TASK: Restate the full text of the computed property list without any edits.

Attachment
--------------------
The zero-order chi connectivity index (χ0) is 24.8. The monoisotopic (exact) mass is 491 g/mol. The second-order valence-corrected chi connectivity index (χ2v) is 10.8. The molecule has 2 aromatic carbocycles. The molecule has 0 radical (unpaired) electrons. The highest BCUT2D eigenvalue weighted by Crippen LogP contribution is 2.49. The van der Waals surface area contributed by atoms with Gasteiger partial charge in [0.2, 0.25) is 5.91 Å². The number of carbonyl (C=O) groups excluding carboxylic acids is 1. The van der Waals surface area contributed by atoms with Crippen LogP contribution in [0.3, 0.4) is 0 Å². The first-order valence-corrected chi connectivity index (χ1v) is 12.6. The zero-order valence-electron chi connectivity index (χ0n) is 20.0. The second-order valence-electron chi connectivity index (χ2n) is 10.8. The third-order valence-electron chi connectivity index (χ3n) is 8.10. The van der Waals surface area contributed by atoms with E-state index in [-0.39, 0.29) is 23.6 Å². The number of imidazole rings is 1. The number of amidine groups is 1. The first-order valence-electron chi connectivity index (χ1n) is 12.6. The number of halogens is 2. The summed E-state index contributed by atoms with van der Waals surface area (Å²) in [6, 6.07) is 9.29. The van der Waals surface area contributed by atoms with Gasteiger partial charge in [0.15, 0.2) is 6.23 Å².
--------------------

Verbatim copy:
The zero-order chi connectivity index (χ0) is 24.8. The monoisotopic (exact) mass is 491 g/mol. The second-order valence-corrected chi connectivity index (χ2v) is 10.8. The molecule has 2 aromatic carbocycles. The molecule has 0 radical (unpaired) electrons. The highest BCUT2D eigenvalue weighted by Crippen LogP contribution is 2.49. The van der Waals surface area contributed by atoms with Gasteiger partial charge in [0.2, 0.25) is 5.91 Å². The number of carbonyl (C=O) groups excluding carboxylic acids is 1. The van der Waals surface area contributed by atoms with Crippen LogP contribution in [0.3, 0.4) is 0 Å². The first-order valence-corrected chi connectivity index (χ1v) is 12.6. The zero-order valence-electron chi connectivity index (χ0n) is 20.0. The second-order valence-electron chi connectivity index (χ2n) is 10.8. The third-order valence-electron chi connectivity index (χ3n) is 8.10. The van der Waals surface area contributed by atoms with E-state index in [-0.39, 0.29) is 23.6 Å². The number of imidazole rings is 1. The number of amidine groups is 1. The first-order valence-electron chi connectivity index (χ1n) is 12.6. The number of halogens is 2. The summed E-state index contributed by atoms with van der Waals surface area (Å²) in [6, 6.07) is 9.29. The van der Waals surface area contributed by atoms with Gasteiger partial charge in [0.15, 0.2) is 6.23 Å².